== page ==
• The Bank of England is set to leave its policy unchanged and potentially hint at tapering bond buys. 
  • Weak inflation may hold the BOE from acting quickly. 
  • A bright outlook for the economy is mostly priced into the pound. 
  • Uncertainty about local and regional elections may prevent any sterling upswing.

A shot in the arm from vaccines and a second one from the Bank of England? That is what sterling bulls may have in mind ahead of "Super Thursday" – when the BOE publishes its quarterly report in addition to announcing its rate decision. 

Since the bank last released its Monetary Policy Report in February, the outlook has significantly improved. Most importantly, the UK's vaccination scheme has been at full speed, surpassing half of the population. It has already pushed COVID-19 cases, hospitalizations and deaths considerably lower – and also allowed the government to ease its restrictions. 

Source: The Guardian

Moreover, Gross Domestic Product figures for January and February beat estimates, showing that the economy withstood the harshest months of the full lockdown. In March, the US Congress approved a $1.9 trillion covid relief package – above the BOE's estimates of $1 trillion – that boosted the economy. US President Joe Biden aims for $4 trillion more in spending. 

All that is pointing to some tightening from "The Old Lady" as the BOE is also known. The bank would probably signal an unwinding of its bond-buying scheme before considering raising rates. The Asset Purchase Facility (APF) ballooned to a total of £895 billion after the crisis, more than double the £435 billion it had been at prior to March 2020. 

Any signal that the London-based institution is on course to embark on the long and winding road to squeeze its balance sheet could boost the pound. Fewer pounds printed and more confidence conveyed is good news for the current and for the British economy. Will any member of the BOE vote in May to begin the process? That would serve as a signal that tapering is coming in June.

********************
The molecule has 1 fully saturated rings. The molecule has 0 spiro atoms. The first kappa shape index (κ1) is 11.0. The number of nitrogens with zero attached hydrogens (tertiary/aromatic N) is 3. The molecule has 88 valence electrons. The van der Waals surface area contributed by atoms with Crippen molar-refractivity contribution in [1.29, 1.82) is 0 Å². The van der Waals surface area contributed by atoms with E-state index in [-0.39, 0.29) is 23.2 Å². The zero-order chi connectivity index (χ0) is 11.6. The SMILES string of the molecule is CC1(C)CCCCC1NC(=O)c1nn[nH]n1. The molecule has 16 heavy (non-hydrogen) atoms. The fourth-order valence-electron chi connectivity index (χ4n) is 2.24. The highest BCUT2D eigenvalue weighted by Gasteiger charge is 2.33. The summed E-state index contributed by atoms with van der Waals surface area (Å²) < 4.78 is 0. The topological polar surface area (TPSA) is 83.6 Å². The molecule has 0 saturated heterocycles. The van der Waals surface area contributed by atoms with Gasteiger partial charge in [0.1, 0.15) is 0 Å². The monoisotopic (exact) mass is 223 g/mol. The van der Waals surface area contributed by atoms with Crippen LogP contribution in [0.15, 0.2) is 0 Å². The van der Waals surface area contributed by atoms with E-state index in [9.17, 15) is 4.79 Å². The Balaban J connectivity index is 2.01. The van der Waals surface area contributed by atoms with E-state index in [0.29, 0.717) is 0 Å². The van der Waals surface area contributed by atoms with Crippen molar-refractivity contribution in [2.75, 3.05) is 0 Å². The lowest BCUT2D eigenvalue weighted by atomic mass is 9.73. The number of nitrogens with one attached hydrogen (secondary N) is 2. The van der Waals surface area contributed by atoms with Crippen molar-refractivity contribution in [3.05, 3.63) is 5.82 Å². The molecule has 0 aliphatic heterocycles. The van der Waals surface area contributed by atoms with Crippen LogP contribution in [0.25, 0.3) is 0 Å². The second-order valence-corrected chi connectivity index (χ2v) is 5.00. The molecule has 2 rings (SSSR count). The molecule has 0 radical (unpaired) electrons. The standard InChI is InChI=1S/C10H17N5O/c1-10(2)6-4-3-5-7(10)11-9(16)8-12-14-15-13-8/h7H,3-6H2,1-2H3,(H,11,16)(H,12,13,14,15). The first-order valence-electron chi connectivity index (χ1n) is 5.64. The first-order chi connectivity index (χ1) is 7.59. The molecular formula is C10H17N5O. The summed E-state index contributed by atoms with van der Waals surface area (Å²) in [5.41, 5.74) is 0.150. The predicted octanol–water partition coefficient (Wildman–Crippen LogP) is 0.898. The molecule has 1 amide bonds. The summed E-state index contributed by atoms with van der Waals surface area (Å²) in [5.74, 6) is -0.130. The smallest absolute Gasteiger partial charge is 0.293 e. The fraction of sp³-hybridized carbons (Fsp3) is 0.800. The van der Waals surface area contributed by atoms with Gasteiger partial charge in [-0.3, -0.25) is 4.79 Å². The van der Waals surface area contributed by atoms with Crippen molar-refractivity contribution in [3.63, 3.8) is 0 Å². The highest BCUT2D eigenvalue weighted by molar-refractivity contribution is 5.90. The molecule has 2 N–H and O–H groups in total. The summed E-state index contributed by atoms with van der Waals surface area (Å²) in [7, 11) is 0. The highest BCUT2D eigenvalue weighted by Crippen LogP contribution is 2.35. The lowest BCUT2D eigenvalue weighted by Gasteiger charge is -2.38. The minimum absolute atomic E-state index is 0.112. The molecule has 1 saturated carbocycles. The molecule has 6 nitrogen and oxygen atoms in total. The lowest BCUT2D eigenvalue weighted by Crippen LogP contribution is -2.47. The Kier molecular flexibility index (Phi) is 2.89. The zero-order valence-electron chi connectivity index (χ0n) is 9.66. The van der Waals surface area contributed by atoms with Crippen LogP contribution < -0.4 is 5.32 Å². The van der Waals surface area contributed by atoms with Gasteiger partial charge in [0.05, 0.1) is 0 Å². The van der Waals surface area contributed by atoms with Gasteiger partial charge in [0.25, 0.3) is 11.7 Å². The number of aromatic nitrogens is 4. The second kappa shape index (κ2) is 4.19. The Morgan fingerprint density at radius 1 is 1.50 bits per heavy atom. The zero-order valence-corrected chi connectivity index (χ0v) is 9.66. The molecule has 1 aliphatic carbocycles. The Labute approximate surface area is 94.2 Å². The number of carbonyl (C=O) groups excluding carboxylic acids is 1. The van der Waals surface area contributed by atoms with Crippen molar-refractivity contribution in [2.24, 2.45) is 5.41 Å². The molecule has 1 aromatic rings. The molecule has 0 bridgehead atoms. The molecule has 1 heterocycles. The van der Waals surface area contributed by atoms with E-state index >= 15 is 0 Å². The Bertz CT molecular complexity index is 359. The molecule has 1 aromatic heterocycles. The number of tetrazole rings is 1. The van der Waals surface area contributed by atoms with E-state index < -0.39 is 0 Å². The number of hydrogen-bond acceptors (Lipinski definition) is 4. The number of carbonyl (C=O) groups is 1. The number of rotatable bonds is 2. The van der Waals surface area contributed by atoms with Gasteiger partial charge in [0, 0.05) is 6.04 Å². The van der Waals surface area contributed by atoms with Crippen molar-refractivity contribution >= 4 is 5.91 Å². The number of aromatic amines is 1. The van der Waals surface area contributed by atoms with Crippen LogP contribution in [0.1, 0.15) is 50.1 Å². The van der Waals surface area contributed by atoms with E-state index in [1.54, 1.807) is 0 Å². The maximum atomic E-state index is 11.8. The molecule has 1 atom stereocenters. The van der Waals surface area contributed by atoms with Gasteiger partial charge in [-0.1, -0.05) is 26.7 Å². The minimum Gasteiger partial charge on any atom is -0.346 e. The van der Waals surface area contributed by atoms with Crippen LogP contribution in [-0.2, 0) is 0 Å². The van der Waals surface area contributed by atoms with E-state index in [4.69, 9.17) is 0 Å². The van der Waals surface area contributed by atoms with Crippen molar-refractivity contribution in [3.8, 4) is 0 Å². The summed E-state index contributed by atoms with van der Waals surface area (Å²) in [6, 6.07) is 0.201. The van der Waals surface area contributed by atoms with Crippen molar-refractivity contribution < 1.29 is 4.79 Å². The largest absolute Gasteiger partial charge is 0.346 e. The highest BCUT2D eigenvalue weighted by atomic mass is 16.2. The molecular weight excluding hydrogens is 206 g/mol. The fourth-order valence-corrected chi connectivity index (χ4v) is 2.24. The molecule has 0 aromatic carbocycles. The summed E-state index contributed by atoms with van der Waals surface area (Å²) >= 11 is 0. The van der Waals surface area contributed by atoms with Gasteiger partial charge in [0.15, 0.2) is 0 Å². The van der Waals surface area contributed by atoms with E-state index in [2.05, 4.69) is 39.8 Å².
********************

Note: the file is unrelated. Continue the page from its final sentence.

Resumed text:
On the other hand, there are three reasons to expect sterling to fall.

1) Inflation is weak

The Bank of Canada was the first out of the gate to announce it will buy fewer bonds – a fast vaccination campaign and strong demand from the US prompted Ottawa to act. However, the Federal Reserve continues characterizing rising inflation as transitory and only due to base effects and bottlenecks. The Fed will not taper despite rising prices.

In the UK, inflation is far off the BOE's 2% target – and even out of its wider 1-3% band. The latest figures for March came out at 0.7% yearly – compared to 2.6% in the US. Why should the bank run to slow the recovery when prices are far from moving? 

Source: FXStreet

2) Good news is priced in

Sterling stood out earlier in the spring when Britain's vaccination campaign was the quickest among large countries. However, the US and also European countries are catching up quickly with immunization, eroding the UK's health and economic advantage. The British economy is set to shine – but that is not so special and is mostly in the price. 

The BOE's upgraded growth forecasts would merely catch up with what market participants and economists already know – giving no additional advantage to the pound against the dollar nor the euro. 

3) Timing is everything

While the BOE announces its decision in midday on Thursday in London, polls are open in local and regional elections across the country. Several mayoral races serve as a barometer for the popularity of Prime Minister Boris Johnson, who has recently been embroiled in scandal.

More importantly, elections in Scotland could reopen independence strive, especially if the Scottish National Party wins an absolute majority as polls show. Certainty about a vaccine-led recovery will, thus, be overshadowed by uncertainty over election results. That could keep sterling in check.

Source: Sky News

A survey by Opinium shows the SNP winning 67 seats, more than half the 129-strong chamber: Results will be known only early on Friday. 


While the BOE is set to paint a rosier picture of the British economy, the pound is poorly positioned and may fall in the aftermath. 


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